The Art of Teaching
“I want my students to think about the world and their place in it,” says art teacher and Gonzaga alumna Pilar (Crooks) Biller (’96). “I want them to think for themselves but consider others’ perspectives. I want them to see challenges as the opportunity to learn. I want them to take creative risks and try new things. I want them to learn resilience and perseverance.”
Biller, an art teacher at Damonte Ranch High School in Reno, Nev., was elected 2018 Nevada State Teacher of the Year by the Nevada Department of Education. Biller will also be receiving the 2019 NEA Foundation Award for Teaching Excellence and the 2019 Nevada Art Educator Award.
From a young age, Biller’s family instilled in her a respect for the arts. As a student at Churchill County High School in Fallon, Nev., Biller explored her creative side through drama, choir, yearbook photography editing and debate. At Gonzaga, Biller received a work-study position as a model for art classes. Before long, she was inspired to join the students on the other side of canvas, and became an art major herself. Biller was also strongly influenced by the global perspectives she developed from traveling and studying art, religion and philosophy through the Gonzaga-in-Florence program. These experiences have been formative in shaping Biller’s goals, both for students and for herself, as a teacher.
“I have the incredible opportunity to teach these things through the arts,” Biller explains. “I think the support and encouragement I received as a student as well as the experiences I had in school contributed to my ability to foster this learning.”
After graduating from GU with her art degree, Biller continued to work and study part-time in Nevada, receiving her teacher certification from Sierra Nevada College, a master’s in education and certification by the National Board for Professional Teaching Standards. She currently teaches beginning art, intermediate art, advanced art, 2D/3D multimedia and AP art at Damonte Ranch High School in Reno, Nev. As a teacher, Biller says she is inspired by her students’ courage, perseverance and willingness to take creative risks with their art.
To help her students develop their independent creativity, problem-solving and initiative skills, Biller developed an Art Inquiry curriculum where artistic processes and scientific inquiry intersect. Her goal is to meet individual students’ needs and skills, guiding their independent thinking as they advance through the curriculum. Through art, Biller also encourages her students to connect with the community.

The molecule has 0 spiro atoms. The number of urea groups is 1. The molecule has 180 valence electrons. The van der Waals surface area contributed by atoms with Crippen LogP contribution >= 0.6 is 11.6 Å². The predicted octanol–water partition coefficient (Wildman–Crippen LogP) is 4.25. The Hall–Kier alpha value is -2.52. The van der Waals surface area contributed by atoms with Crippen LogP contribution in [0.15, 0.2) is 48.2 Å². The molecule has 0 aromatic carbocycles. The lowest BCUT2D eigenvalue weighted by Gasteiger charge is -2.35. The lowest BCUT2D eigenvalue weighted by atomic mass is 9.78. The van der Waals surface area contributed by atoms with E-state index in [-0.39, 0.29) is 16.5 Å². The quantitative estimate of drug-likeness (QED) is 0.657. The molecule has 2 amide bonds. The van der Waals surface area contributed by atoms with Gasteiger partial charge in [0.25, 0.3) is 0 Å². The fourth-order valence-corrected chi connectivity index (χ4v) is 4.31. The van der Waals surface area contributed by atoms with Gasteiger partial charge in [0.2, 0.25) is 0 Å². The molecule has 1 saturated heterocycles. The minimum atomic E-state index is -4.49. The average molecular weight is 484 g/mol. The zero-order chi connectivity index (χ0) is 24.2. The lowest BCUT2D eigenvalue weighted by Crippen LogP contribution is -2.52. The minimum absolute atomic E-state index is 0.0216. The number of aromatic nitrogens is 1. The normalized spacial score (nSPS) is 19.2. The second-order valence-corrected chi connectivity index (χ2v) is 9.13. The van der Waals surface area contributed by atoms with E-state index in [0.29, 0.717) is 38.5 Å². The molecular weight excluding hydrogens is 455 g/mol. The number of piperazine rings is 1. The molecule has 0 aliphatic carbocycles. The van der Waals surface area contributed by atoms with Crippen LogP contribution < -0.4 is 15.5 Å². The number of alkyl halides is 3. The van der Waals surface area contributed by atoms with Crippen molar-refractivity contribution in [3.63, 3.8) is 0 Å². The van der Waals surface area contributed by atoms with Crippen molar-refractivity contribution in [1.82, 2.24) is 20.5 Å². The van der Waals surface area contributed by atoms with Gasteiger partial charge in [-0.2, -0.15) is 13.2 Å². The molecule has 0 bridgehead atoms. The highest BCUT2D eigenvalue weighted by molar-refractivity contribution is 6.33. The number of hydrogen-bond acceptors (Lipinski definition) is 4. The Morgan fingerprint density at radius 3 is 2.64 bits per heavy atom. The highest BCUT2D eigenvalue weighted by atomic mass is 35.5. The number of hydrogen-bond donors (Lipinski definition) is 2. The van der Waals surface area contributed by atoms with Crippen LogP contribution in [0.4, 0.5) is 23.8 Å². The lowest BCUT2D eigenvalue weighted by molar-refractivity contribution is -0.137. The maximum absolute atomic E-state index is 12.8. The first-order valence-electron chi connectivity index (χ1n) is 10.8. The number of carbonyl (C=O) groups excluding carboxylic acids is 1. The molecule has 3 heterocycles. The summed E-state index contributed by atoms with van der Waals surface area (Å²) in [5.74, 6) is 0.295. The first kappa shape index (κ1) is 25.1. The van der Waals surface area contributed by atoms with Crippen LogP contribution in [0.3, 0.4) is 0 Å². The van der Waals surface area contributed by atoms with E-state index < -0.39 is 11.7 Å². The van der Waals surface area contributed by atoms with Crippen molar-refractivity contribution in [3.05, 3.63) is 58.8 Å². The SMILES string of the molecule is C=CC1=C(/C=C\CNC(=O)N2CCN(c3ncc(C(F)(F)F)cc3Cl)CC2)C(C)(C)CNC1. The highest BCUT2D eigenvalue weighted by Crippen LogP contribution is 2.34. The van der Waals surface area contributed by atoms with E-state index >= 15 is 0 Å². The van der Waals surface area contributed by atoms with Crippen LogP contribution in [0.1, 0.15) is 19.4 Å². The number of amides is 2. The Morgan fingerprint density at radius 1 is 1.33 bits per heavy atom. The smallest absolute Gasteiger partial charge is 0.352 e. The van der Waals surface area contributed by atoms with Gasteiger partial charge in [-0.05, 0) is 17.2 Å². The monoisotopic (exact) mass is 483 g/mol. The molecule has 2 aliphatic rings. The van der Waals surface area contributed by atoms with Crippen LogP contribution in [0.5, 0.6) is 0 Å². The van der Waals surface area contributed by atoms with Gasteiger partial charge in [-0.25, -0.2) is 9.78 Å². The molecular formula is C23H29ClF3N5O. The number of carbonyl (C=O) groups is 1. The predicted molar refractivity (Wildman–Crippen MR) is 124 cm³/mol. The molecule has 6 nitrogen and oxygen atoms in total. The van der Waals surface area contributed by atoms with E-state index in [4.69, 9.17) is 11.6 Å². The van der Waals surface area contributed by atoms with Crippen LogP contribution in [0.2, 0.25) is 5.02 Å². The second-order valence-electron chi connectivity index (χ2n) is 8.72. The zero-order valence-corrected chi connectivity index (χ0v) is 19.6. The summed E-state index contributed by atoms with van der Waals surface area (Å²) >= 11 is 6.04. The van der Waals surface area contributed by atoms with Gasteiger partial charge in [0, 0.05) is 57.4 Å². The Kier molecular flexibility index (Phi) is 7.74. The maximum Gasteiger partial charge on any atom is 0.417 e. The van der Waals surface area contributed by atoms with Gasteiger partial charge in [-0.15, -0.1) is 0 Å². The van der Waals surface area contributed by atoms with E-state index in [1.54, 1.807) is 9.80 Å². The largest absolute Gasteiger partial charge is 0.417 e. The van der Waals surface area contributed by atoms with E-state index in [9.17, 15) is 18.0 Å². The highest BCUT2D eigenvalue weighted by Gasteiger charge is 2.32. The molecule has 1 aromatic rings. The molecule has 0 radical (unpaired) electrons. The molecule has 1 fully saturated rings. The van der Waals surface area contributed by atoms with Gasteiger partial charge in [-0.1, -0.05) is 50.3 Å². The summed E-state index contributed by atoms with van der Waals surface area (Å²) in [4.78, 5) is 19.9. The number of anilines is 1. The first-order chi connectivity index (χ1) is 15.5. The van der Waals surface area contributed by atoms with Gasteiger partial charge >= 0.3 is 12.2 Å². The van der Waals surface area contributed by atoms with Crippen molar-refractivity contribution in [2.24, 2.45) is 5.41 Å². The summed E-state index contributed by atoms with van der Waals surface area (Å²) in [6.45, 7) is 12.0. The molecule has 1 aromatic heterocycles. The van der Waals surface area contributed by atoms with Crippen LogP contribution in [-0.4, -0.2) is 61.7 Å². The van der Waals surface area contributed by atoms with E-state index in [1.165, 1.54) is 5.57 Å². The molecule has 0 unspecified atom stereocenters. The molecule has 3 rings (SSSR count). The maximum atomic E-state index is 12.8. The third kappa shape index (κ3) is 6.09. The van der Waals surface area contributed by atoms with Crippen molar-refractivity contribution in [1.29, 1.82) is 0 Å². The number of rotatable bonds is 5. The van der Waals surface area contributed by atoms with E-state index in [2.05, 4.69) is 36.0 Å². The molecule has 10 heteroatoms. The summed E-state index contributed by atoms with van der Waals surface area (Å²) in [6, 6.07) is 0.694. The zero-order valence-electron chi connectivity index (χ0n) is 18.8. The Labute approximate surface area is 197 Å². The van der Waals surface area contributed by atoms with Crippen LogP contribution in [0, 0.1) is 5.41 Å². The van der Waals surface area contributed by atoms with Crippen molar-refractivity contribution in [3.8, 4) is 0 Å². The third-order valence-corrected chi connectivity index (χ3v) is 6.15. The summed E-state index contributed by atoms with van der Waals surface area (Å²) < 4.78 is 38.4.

“Each year that I taught middle school, I arranged for several students to speak and present their art at a luncheon meeting of the Kiwanis Club, one of our Partners in Education,” she explains. “I wanted to strengthen our partnership by giving Kiwanis members a chance to meet some of the students and provide my students with an opportunity to share their artistic accomplishments beyond home and the classroom. The students’ confidence bloomed when Kiwanis members expressed how touched they were by the students’ personal stories and expressive artworks.”
At Damonte Ranch, Biller’s past students have collaborated with local elementary school students in an exhibit called the “Monster Project,” where high schoolers created art inspired by the children’s drawings of monsters. Biller also helps her high school students build confidence, communication skills and independence by assigning projects with real businesses and service organizations. By displaying their work in local galleries each year, learning about portfolios and event promotion during art museum visits, and meeting legislators to support the arts, Biller’s students cultivate professionalism and advocacy alongside their creative voices.
Biller, too, engages in academic and art advocacy in her free time. As a member of the National Art Education Association and Art Educators of Nevada, a National Board Certified Teacher and part of the Nevada ED Superintendent’s Teacher Advisory Cabinet, Biller promotes art programs, education reform and communication with legislators to spread awareness about education issues. She encourages other teachers to develop themselves professionally and to cultivate positive, encouraging relationships and communities in their classrooms. Simultaneously, she says, “Be reflective, hold yourself to high standards, but be patient with yourself.”
“Don’t expect to ever have it all figured out,” Biller advises. “The more you know about teaching, the more you realize there is so much more to learn.”